ASSEMBLY POINTS: In case of emergency during class time. Be sure to familiarize yourself with the information at: http://www.ucalgary.ca/emergencyplan/assemblypoints

SAFEWALK: Campus Security will escort an individual day or night, safewalk. Call 220-5333 for assistance. Use any campus phone, emergency phone or the yellow phones located at most parking lot pay booths.

FREEDOM OF INFORMATION AND PRIVACY: This course is conducted in accordance with the FOIPP Act. As one consequence, students must identify themselves on all written work by placing their name on the front page and their ID number on each subsequent page. For more information see also http://www.ucalgary.ca/secretariat/privacy.

STUDENT UNION INFORMATION: VP Academic Phone: 220-3911, Email: suvpaca@ucalgary.ca. SU Faculty Rep. Phone: 220-3913. Email: sciencerep@su.ucalgary.ca. Website: http://www.su.ucalgary.ca/home/contact.html. Student Ombudsman: http://www.su.ucalgary.ca/services/student-services/student-rights.html.

INTERNET and ELECTRONIC COMMUNICATION DEVICE Information: You can assume that in all your classes that you attend, your cell phone should be turned OFF. Also, communication with other individuals via laptop computers, tablets, phones, or other electronic devices is not allowed in class time unless specifically permitted by the instructor. If you violate this policy you may be asked to leave the classroom. Repeat abuse may result in a charge of misconduct.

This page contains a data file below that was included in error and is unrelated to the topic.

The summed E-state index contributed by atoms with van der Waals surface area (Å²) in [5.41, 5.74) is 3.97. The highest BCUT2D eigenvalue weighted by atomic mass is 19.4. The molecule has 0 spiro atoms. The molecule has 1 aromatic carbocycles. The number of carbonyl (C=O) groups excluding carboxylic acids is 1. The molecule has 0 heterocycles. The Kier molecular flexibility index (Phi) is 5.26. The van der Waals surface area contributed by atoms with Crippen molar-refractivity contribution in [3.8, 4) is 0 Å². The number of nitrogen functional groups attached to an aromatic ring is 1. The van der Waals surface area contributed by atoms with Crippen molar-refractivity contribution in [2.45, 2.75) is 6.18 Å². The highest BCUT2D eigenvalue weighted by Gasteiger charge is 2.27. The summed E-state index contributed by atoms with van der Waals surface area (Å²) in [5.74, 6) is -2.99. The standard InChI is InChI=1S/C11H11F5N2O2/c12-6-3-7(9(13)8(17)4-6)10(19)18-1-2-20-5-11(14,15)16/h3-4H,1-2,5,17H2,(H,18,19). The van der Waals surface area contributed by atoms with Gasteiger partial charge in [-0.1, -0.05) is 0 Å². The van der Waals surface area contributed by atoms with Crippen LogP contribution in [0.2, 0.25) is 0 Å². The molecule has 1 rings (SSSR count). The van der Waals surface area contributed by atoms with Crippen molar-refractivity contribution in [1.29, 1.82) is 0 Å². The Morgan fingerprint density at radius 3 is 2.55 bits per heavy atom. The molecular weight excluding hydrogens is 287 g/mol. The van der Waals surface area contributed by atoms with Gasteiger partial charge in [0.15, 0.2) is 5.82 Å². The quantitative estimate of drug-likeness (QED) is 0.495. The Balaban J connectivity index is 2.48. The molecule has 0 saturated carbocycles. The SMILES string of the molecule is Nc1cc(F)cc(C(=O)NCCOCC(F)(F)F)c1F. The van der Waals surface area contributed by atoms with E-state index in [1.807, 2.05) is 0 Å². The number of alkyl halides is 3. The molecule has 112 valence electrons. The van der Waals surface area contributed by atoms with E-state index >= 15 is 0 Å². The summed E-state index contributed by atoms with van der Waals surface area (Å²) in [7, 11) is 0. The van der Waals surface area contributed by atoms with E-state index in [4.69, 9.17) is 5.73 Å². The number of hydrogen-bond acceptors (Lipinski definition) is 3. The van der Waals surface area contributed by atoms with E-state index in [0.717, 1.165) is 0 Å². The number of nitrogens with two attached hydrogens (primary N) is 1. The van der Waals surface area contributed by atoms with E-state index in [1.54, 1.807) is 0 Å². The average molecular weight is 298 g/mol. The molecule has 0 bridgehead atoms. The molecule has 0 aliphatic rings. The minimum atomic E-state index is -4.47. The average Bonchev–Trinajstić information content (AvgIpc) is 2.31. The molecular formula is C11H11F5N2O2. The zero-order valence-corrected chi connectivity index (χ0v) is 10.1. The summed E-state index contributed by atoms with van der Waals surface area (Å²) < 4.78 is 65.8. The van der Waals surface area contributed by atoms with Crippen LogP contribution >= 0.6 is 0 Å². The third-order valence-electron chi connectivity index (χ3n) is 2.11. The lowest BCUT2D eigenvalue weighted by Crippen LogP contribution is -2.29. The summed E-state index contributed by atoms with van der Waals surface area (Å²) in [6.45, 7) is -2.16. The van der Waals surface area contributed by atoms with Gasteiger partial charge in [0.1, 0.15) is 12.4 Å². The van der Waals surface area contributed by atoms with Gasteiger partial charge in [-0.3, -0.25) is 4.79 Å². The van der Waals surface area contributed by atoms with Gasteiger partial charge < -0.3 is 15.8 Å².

Other Resources

An OS course is routinly held at most universities with an undergraduate CS degree. Here are some links to other OS courses:
  1. http://pages.cpsc.ucalgary.ca/~carey/CPSC457/
  2. http://userweb.cs.utexas.edu/users/ygz/378-02S/
  3. http://www.cs.utexas.edu/~mwalfish/classes/f10-cs395t/
  4. http://www.cse.unsw.edu.au/~cs9242/current/
  5. http://www.cs.columbia.edu/~nieh/teaching/w4118/
There are almost as many OS textbooks as OS courses. Here are a selection of potentially helpful OS and C language references. Presence on this list is not necessarily an endorsement.
  1. The C Programming Language, Second Edition by Kernighan and Ritchie. (ISBN 0-13-110362-8) [Prentice Hall] [Amazon] (wikipedia entry)
  2. Advanced Programming in the UNIX(R) Environment by W. Richard Stevens, Addison-Wesley Professional; 2nd edition (June 17, 2005), ISBN-10: 0201433079, ISBN-13: 978-0201433074.
  3. UNIX Systems Programming: Communication, Concurrency and Threads, 2 Ed. by Kay Robbins and Steve Robbins. San Antonio, Texas, Prentice Hall ISBN-10:0130424110, ISBN-13: 978013042411
  4. Practical C Programming, Third Edition by Steve Oualline. (ISBN 1-56592-306-5) [Barnes & Noble][Amazon][OReilly]
  5. Operating Systems in Depth (T. Doeppner)
  6. Linux Kernel Development (Robert Love)
  7. The Design and Implementation of the FreeBSD Operating System (McKusick and Neville-Neil)
  8. Operating Systems Concepts (Dinosaur book)
  9. Operating System Design (D. Comer)
  10. Operating Systems: Internals and Design Principles